Animals in Emergencies
Animals in Emergencies: Learning from the Christchurch earthquakes
by Annie Potts and Donelle Gadenne (Canterbury University Press, December 2014)
NZ DISTRIBUTOR: NATIONWIDE BOOK DISTRIBUTORS; AUSTRALIA: JOHN REED BOOK DISTRIBUTION; USA: RIVER NORTH EDITIONS BY IPG
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Animal rescue NZ/Human–animal relationships/Resiliency studies
After the magnitude 7.1 earthquake that shook Canterbury on 4 September 2010, the news media initially reported, with understandable relief, that no lives had been lost. In fact, this first quake killed at least 3000 chickens, eight cows, one dog, a lemur and 150 aquarium fish, and was only the first in a series of even more catastrophic quakes that were to follow, in which many humans and animals perished. Animals in Emergencies: Learning from the Christchurch Earthquakes reveals what happened to animals during and after these quakes, and asks what we can learn from these events and from our response to them. The accounts of professionals and volunteers involved in the rescue, shelter and advocacy of the city’s animals post-quakes are presented in the first part of the book, and are followed by the tales of individual animals; together they provide a compelling historical record of how the earthquakes affected human–animal relationships in both positive and negative ways.
In New Zealand we share our lives with a variety of companion animals including dogs, cats, horses, fish, birds,rats, rabbits, guinea pigs and turtles; the stories of how the earthquakes affected them are sometimes heart-breaking and often heart-warming. The book also reports on the fate of urban wildlife such as hedgehogs and seabirds, and considers the particular risks to the animals that are most vulnerable when disasters strike – those confined on farms and in laboratories.
Animals in Emergencies: Learning from the Christchurch earthquakes shows the importance of human–animal relationships for healing and rebuilding damaged lives, reminding us that as our animals help us cope during times of crisis, they also depend on us. This book urges us not to overlook animals in emergencies and provides helpful and practical advice on how best to prepare for their safety and welfare should the worst happen.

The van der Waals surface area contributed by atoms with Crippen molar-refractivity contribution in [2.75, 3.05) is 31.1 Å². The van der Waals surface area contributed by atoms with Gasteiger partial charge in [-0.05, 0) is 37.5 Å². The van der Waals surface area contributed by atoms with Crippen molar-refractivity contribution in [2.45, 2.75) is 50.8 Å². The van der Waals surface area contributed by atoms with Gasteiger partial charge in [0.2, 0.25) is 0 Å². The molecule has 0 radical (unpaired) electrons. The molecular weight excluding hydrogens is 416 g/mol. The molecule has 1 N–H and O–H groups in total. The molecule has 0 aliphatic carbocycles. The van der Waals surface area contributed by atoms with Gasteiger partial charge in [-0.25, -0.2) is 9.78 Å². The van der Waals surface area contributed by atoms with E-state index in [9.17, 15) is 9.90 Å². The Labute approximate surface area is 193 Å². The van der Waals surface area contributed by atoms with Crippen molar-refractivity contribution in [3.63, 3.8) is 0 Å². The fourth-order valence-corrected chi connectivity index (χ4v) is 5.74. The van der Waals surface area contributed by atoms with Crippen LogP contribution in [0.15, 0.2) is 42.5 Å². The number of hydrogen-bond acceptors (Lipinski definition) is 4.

Annie Potts is an associate professor and co-director of the New Zealand Centre for Human–Animal Studies at the University of Canterbury. She is the author of Chicken (Reaktion Books) and a coauthor of A New Zealand Book of Beasts: Animals in our culture, history and everyday life (AUP). Annie recently received the New Zealand Companion Animal Council’s Assisi Animal Welfare Award and was their representative on the National Animal Welfare Emergency Management advisory group from 2011 until 2014.
Donelle Gadenne qualified as a veterinary nurse in Perth, WA and worked at more than 23 veterinary practices in Australia, as a locum at a surgical referral centre and a university-based veterinary training hospital. In 2011 she graduated from Edith Cowan University with a BA in Writing, Editing and International Cultural Studies. In 2013 Donelle relocated to Christchurch to complete an MA in English at the New Zealand Centre for Human–Animal Studies at the University of Canterbury.
STEVE GLASSEY new doctoral research on ANIMAL WELFARE IN EMERGENCIES(supervised by Deak Helton, Annie Potts and Tim Davies)
Steve is currently a doctoral candidate at the University of Canterbury researching the impact of the Canterbury 2010-2011 earthquake series on animal welfare.